A call centre or call center (see spelling differences) is a centralized office used for the purpose of receiving and transmitting a large volume of requests by telephone. A call centre is operated by a company to administer incoming product support or information inquiries from consumers. Outgoing calls for telemarketing, clientele, and debt collection are also made. In addition to a call centre, collective handling of letters, faxes, and e-mails at one location is known as a contact centre.
A call centre is often operated through an extensive open workspace for call centre agents, with work stations that include a computer for each agent, a telephone set/headset connected to a telecom switch, and one or more supervisor stations. It can be independently operated or networked with additional centres, often linked to a corporate computer network, including mainframes, microcomputers and LANs. Increasingly, the voice and data pathways into the centre are linked through a set of new technologies called computer telephony integration (CTI).
Most major businesses use call centres to interact with their customers. Examples include utility companies, mail order catalogue firms, and customer support for computer hardware and software. Some businesses even service internal functions through call centres. Examples of this include help desks and sales support.
There are a large number of patents covering various aspects of call centre operation, automation, and technology. One of the early inventors in this field, Ronald A. Katz, personally holds over 50 patents covering inventions related to toll free numbers, automated attendant, automated call distribution, voice response unit, computer telephone integration and speech recognition..
Types of calls are often divided into outbound and inbound. Inbound calls are calls that are made by the consumer to obtain information, report a malfunction, or ask for help. These calls are substantially different from outbound calls, where agents place calls to potential customers mostly with intentions of selling or service to the individual. (See telemarketing). It is possible to combine inbound and outbound campaigns, but it is not a common practice.
Call centre staff are often organised into a multi-tier support system for a more efficient handling of calls. The first tier in such a model consists of operators, who direct inquiries to the appropriate department and provide general directory information. If a caller requires more assistance, the call is forwarded to the second tier, where most issues can be resolved. In some cases, there may be three or more tiers of support staff. If a caller requires more assistance, the caller is forwarded to the third tier of support; typically the third tier of support is formed by product engineers/developers or highly skilled technical support staff of the product.
Call centres have their critics. Some critics argue that the work atmosphere in such an environment is de-humanising. Others point to the low rates of pay and restrictive working practices of some employers. There has been much controversy over such things as restricting the amount of time that an employee can spend in the toilet. Furthermore, call centres have been the subject of complaints by callers who find the staff often do not have enough skill or authority to resolve problems, while the dehumanised workers very often exhibit an attitude of apathy to even the most abusive customer.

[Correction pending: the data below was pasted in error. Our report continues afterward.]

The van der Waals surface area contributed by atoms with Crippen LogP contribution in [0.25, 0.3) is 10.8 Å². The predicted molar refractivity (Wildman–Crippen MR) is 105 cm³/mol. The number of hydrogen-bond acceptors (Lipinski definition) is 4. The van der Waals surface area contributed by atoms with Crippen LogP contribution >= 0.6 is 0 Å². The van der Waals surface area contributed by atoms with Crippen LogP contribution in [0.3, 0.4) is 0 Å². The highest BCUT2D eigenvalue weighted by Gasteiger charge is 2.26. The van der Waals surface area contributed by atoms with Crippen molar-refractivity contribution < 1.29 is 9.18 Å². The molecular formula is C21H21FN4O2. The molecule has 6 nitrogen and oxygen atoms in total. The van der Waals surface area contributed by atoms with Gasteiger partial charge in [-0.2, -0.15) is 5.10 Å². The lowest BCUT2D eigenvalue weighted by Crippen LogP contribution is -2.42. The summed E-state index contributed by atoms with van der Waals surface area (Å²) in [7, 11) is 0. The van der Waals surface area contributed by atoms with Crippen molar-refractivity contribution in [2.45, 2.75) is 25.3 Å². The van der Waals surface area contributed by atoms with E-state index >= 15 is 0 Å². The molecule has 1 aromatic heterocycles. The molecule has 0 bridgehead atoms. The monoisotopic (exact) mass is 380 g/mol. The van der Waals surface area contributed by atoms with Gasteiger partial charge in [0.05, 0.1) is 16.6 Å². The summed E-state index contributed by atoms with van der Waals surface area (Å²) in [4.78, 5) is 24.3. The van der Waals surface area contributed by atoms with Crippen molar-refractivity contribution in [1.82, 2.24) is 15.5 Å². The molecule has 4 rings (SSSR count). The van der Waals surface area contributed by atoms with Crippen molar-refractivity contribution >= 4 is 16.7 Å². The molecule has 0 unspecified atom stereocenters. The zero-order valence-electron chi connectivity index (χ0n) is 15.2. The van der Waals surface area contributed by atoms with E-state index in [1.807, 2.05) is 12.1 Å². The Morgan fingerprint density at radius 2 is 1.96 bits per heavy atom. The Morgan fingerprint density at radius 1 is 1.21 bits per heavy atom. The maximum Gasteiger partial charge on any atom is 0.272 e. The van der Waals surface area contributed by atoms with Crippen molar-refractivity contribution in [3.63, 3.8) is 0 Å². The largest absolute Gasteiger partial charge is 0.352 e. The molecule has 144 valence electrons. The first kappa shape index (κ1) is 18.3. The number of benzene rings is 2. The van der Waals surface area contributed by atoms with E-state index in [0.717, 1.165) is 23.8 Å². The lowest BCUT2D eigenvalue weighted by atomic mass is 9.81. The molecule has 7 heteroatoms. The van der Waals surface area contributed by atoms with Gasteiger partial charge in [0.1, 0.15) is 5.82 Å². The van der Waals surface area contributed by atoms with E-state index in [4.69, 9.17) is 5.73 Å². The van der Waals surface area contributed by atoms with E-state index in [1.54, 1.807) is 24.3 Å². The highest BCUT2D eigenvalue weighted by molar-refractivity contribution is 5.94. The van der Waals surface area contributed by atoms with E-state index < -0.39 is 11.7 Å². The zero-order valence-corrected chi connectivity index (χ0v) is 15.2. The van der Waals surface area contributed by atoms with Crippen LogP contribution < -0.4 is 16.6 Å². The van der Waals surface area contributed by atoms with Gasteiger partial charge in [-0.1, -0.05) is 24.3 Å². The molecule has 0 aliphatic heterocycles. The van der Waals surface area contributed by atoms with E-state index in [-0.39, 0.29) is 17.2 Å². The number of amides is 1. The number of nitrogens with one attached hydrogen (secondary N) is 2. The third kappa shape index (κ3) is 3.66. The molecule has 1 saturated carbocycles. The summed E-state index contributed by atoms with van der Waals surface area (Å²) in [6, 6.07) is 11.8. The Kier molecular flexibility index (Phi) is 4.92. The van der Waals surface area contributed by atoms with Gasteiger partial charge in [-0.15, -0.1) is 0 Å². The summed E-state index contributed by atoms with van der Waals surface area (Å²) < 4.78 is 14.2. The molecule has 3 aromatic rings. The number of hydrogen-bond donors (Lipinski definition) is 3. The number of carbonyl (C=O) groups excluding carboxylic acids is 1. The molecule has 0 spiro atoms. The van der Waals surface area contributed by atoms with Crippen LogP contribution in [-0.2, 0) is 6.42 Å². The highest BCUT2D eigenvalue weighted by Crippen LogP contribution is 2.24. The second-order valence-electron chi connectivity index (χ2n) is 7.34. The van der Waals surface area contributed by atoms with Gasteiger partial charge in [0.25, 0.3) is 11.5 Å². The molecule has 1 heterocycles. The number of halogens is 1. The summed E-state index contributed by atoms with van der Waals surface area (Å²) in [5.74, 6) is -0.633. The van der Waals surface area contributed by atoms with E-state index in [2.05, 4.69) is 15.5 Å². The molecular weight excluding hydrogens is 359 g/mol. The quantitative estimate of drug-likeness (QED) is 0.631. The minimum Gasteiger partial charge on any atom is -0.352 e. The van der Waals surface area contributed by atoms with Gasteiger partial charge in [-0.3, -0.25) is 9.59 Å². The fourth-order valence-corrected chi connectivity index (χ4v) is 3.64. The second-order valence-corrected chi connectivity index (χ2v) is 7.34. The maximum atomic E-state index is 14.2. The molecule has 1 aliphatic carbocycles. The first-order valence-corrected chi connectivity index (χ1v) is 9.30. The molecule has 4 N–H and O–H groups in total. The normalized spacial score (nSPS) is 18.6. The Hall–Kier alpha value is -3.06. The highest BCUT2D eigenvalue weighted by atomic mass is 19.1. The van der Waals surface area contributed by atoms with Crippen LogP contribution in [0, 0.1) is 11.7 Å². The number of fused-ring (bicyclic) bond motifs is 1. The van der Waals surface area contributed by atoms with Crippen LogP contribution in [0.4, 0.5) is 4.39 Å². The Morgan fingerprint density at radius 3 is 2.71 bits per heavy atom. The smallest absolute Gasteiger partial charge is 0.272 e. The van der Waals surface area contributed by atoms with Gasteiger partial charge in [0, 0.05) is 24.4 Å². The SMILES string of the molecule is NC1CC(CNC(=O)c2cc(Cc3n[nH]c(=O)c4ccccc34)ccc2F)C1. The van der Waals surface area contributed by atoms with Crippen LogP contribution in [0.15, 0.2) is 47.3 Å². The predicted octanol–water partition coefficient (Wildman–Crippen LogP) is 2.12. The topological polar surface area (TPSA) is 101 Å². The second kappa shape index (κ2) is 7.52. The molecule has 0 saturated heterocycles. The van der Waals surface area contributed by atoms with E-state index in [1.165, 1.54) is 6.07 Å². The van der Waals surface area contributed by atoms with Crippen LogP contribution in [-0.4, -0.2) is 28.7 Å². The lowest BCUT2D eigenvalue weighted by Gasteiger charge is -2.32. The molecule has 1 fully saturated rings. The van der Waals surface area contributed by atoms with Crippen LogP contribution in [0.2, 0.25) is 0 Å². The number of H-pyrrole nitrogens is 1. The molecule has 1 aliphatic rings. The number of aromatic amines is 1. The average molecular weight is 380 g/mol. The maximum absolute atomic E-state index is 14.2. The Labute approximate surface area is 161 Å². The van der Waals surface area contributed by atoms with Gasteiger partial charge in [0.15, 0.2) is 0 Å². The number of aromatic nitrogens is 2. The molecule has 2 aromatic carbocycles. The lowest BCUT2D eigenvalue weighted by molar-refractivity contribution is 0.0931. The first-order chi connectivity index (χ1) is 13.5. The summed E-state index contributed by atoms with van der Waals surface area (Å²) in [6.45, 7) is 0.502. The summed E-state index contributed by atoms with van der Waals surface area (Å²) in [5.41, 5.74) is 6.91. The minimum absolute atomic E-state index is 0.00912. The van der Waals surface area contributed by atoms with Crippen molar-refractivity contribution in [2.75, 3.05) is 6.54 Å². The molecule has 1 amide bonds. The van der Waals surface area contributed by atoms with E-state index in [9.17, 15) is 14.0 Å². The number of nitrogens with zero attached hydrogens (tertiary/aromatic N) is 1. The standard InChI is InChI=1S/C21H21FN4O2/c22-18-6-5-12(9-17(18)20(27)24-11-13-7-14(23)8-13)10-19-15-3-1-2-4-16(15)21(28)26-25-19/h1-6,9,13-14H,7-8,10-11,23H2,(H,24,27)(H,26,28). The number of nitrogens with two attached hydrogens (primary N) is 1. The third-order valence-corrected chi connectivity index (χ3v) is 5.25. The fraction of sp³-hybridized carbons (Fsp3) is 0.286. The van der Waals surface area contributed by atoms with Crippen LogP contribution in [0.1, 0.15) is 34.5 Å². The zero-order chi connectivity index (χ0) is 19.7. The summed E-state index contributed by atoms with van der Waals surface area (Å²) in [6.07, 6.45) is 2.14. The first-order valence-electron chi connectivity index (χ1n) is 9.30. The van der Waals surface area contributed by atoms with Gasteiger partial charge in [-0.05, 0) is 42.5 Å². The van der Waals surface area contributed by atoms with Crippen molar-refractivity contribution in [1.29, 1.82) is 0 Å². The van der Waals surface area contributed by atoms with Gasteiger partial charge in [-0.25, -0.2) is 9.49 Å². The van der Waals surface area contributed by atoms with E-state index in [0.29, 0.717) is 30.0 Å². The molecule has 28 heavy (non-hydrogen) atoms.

Owing to the highly technological nature of the operations in such offices, the close monitoring of staff activities is easy and widespread. This can be argued to be beneficial, to enable the company to better plan the workload and time of its employees. Some people have argued that such close monitoring breaches human rights to privacy.
Common criticisms from staff include:
The net-net of these concerns is that call centers as a business process exhibit stratospheric levels of variability. The experience a customer gets and the results a company achieves on a given call are almost totally dependent on the quality of the agent answering that call. Call centers are beginning to address this by using technology to standardize the process all agents use. Anton and Phelps have provided a detailed HOWTO to conduct the performance evaluation of the business, whereas others are using various scientific technologies to do the jobs. However more popular alternatives are using personality and skill based approaches. The various challenges encountered by call operators are discussed by several authors.
Creating a computer-assisted learning module for the non-expert nephrology nurse.(Continuing Nursing Education)(Report)
Jan 01, 2011; Goal To provide an overview of the importance of a computer-assisted learning module in educating nurses entering the field of...
Focusing on patients: differences between the practice of expert and non-expert nephrology nurses.(Clinical report)
Mar 01, 2007; Abstract Specialisation in nursing enables a nurse to focus, in much greater depth, on the requisite knowledge and skills for...
Downturn in the economy? What economy? As non-expert members of the public faced with conflicting views of what has happened and what it will take to fix it, what are we to believe, asks Helen Douglas.(News)
Dec 07, 2009; It's another day in the global financial crisis and I'm looking at the front page of Business Report: "Worse still to come, says...
US Patent Issued to Nintendo on Dec. 11 for "Intelligent Game Editing System and Method with Autocomplete and Other Functions That Facilitate Game Authoring by Non-Expert End Users" (Washington Inventors)
Dec 14, 2012; ALEXANDRIA, Va., Dec. 14 -- United States Patent no. 8,328,610, issued on Dec. 11, was assigned to Nintendo Co. Ltd. (Kyoto,...